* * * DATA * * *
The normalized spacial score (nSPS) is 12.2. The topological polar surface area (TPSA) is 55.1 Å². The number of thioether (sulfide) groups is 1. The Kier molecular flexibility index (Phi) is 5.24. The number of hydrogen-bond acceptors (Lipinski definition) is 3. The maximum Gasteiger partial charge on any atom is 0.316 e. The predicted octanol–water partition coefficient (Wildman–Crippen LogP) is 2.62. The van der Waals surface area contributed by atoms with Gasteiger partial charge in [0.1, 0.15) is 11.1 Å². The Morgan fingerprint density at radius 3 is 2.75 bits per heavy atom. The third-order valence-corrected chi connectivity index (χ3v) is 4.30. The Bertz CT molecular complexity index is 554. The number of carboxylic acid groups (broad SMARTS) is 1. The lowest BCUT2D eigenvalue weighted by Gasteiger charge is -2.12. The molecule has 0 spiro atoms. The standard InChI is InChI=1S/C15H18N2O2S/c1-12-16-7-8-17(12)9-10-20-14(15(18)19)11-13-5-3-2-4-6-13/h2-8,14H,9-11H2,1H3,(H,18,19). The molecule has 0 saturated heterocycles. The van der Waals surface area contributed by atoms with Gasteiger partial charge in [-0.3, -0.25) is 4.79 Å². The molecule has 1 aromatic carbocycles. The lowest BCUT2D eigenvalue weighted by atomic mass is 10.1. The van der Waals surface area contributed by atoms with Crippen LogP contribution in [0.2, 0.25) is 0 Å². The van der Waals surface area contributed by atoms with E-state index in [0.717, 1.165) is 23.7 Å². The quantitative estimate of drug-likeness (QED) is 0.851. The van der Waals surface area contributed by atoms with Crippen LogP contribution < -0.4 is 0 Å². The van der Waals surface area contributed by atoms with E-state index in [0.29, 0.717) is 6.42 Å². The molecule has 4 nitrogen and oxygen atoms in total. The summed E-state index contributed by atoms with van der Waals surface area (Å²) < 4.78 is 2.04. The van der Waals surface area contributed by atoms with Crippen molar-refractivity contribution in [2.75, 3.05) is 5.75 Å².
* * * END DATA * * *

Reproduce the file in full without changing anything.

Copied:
The normalized spacial score (nSPS) is 12.2. The topological polar surface area (TPSA) is 55.1 Å². The number of thioether (sulfide) groups is 1. The Kier molecular flexibility index (Phi) is 5.24. The number of hydrogen-bond acceptors (Lipinski definition) is 3. The maximum Gasteiger partial charge on any atom is 0.316 e. The predicted octanol–water partition coefficient (Wildman–Crippen LogP) is 2.62. The van der Waals surface area contributed by atoms with Gasteiger partial charge in [0.1, 0.15) is 11.1 Å². The Morgan fingerprint density at radius 3 is 2.75 bits per heavy atom. The third-order valence-corrected chi connectivity index (χ3v) is 4.30. The Bertz CT molecular complexity index is 554. The number of carboxylic acid groups (broad SMARTS) is 1. The lowest BCUT2D eigenvalue weighted by Gasteiger charge is -2.12. The molecule has 0 spiro atoms. The standard InChI is InChI=1S/C15H18N2O2S/c1-12-16-7-8-17(12)9-10-20-14(15(18)19)11-13-5-3-2-4-6-13/h2-8,14H,9-11H2,1H3,(H,18,19). The molecule has 0 saturated heterocycles. The van der Waals surface area contributed by atoms with Gasteiger partial charge in [-0.3, -0.25) is 4.79 Å². The molecule has 1 aromatic carbocycles. The lowest BCUT2D eigenvalue weighted by atomic mass is 10.1. The van der Waals surface area contributed by atoms with Crippen LogP contribution in [0.2, 0.25) is 0 Å². The van der Waals surface area contributed by atoms with E-state index in [0.717, 1.165) is 23.7 Å². The quantitative estimate of drug-likeness (QED) is 0.851. The van der Waals surface area contributed by atoms with Crippen LogP contribution < -0.4 is 0 Å². The van der Waals surface area contributed by atoms with E-state index in [0.29, 0.717) is 6.42 Å². The molecule has 4 nitrogen and oxygen atoms in total. The summed E-state index contributed by atoms with van der Waals surface area (Å²) < 4.78 is 2.04. The van der Waals surface area contributed by atoms with Crippen molar-refractivity contribution in [2.75, 3.05) is 5.75 Å².